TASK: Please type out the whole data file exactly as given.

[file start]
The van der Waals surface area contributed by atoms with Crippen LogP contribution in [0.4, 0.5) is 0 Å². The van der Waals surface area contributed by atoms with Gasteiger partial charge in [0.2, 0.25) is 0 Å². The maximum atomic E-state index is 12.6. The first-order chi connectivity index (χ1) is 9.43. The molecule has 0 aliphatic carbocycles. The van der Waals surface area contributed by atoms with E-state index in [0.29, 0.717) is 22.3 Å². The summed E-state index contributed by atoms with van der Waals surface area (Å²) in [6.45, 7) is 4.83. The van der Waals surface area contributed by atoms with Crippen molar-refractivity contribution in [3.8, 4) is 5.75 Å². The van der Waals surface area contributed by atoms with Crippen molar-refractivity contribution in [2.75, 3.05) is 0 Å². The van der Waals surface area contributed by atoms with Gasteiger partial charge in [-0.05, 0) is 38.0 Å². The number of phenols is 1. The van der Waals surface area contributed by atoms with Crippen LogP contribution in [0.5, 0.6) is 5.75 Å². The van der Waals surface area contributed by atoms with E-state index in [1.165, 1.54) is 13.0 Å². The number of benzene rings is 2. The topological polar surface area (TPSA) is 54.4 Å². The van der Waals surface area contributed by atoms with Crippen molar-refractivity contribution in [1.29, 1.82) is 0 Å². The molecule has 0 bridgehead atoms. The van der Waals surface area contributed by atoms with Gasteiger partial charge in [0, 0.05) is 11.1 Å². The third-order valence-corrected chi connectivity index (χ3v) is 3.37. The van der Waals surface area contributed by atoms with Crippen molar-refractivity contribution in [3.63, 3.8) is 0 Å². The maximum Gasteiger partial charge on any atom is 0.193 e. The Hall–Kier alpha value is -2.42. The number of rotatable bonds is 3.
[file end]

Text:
The van der Waals surface area contributed by atoms with Crippen LogP contribution in [0.4, 0.5) is 0 Å². The van der Waals surface area contributed by atoms with Gasteiger partial charge in [0.2, 0.25) is 0 Å². The maximum atomic E-state index is 12.6. The first-order chi connectivity index (χ1) is 9.43. The molecule has 0 aliphatic carbocycles. The van der Waals surface area contributed by atoms with E-state index in [0.29, 0.717) is 22.3 Å². The summed E-state index contributed by atoms with van der Waals surface area (Å²) in [6.45, 7) is 4.83. The van der Waals surface area contributed by atoms with Crippen molar-refractivity contribution in [3.8, 4) is 5.75 Å². The van der Waals surface area contributed by atoms with Crippen molar-refractivity contribution in [2.75, 3.05) is 0 Å². The van der Waals surface area contributed by atoms with Gasteiger partial charge in [-0.05, 0) is 38.0 Å². The number of phenols is 1. The van der Waals surface area contributed by atoms with Crippen LogP contribution in [0.5, 0.6) is 5.75 Å². The van der Waals surface area contributed by atoms with E-state index in [1.165, 1.54) is 13.0 Å². The number of benzene rings is 2. The topological polar surface area (TPSA) is 54.4 Å². The van der Waals surface area contributed by atoms with Crippen molar-refractivity contribution in [1.29, 1.82) is 0 Å². The molecule has 0 bridgehead atoms. The van der Waals surface area contributed by atoms with Gasteiger partial charge in [0, 0.05) is 11.1 Å². The third-order valence-corrected chi connectivity index (χ3v) is 3.37. The van der Waals surface area contributed by atoms with Crippen molar-refractivity contribution in [3.63, 3.8) is 0 Å². The maximum Gasteiger partial charge on any atom is 0.193 e. The Hall–Kier alpha value is -2.42. The number of rotatable bonds is 3.